If you’re struggling to get your kids to eat certain foods, Jennifer has a few tips for fussy eaters. 

  • Build familiarity – this can be done by offering the same new food, numerous times. “It can take 10 or more times of trying a new food before a child begins to like it. It’s perfectly normal for your child to just touch and play with a food to start with.”

  • Get your children involved in shopping and preparing food. Even better if you can get them involved in growing veggies!

  • Let them try the same food, prepared in different ways. For example, raw carrots in salad one day, and steamed honeyed carrots the next.

  • Introduce new foods along with the familiar and liked foods. 

  • Where you can, eat meals together to help model mealtime behaviour and encourage your child to eat foods that everyone else is enjoying.

Jennifer’s most important takeaway is keep mealtimes fun and relaxed. There’s always tomorrow to try again.

Is there such a thing as too much fruit?  

This question normally comes from parents who are worried about the sugar content in fruit. 

The Australian Dietary Guidelines recommend children have 1½ to 2 serves of fruit per day (this can vary depending on things like their age). One serve is equivalent to a medium piece of fruit, a cup of diced fruit and occasionally ½ cup of fruit juice.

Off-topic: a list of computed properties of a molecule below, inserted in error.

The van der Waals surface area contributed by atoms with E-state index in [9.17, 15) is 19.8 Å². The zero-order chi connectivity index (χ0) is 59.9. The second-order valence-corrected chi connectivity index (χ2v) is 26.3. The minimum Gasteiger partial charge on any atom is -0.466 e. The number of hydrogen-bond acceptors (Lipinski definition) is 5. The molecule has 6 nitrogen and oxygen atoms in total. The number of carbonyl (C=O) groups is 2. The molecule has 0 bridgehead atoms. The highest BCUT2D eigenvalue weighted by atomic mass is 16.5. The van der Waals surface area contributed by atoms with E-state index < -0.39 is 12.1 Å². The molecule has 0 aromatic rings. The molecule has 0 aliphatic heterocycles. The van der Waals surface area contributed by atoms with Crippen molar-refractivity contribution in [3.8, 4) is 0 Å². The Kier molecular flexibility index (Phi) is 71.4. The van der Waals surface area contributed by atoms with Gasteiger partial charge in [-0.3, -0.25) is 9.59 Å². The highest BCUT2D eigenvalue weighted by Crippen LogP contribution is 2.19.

“Having one or two serves of fruit more than the recommendations is unlikely to do harm, as long as they’re also eating from the other core food groups, like vegetables, dairy foods, meat and meat alternatives, and wholegrains."

Have you got a question about children's nutrition or a tip for mastering school lunchboxes? Let us know in the comments below.

YOP Pouches are a handy snack for kids on the go. Get your hands on the delicious Jam Donut and Choc Banana flavour at your nearest Coles. 

All content in this article is intended as a guide to be used only for general information purposes. It is important to seek individualised advice from an accredited practitioner to work out the approach which is best for your child.

Feature Image: Supplied. 

That’s why YOP is the perfect snack for kids on the go. Made with real fruit and nothing artificial. It’s packed with dairy goodness and offers a great source of calcium for growing bones. Each YOP also contains 8 essential nutrients* plus probiotics for a healthy stomach. People forget the benefits of yoghurt as a snack between mealtimes. It’s filling but not too heavy. It’s easily digestible so you can get active immediately without heavy food weighing you down. As an added bonus, you can practically drink a YOP with one hand and still swing a tennis racquet.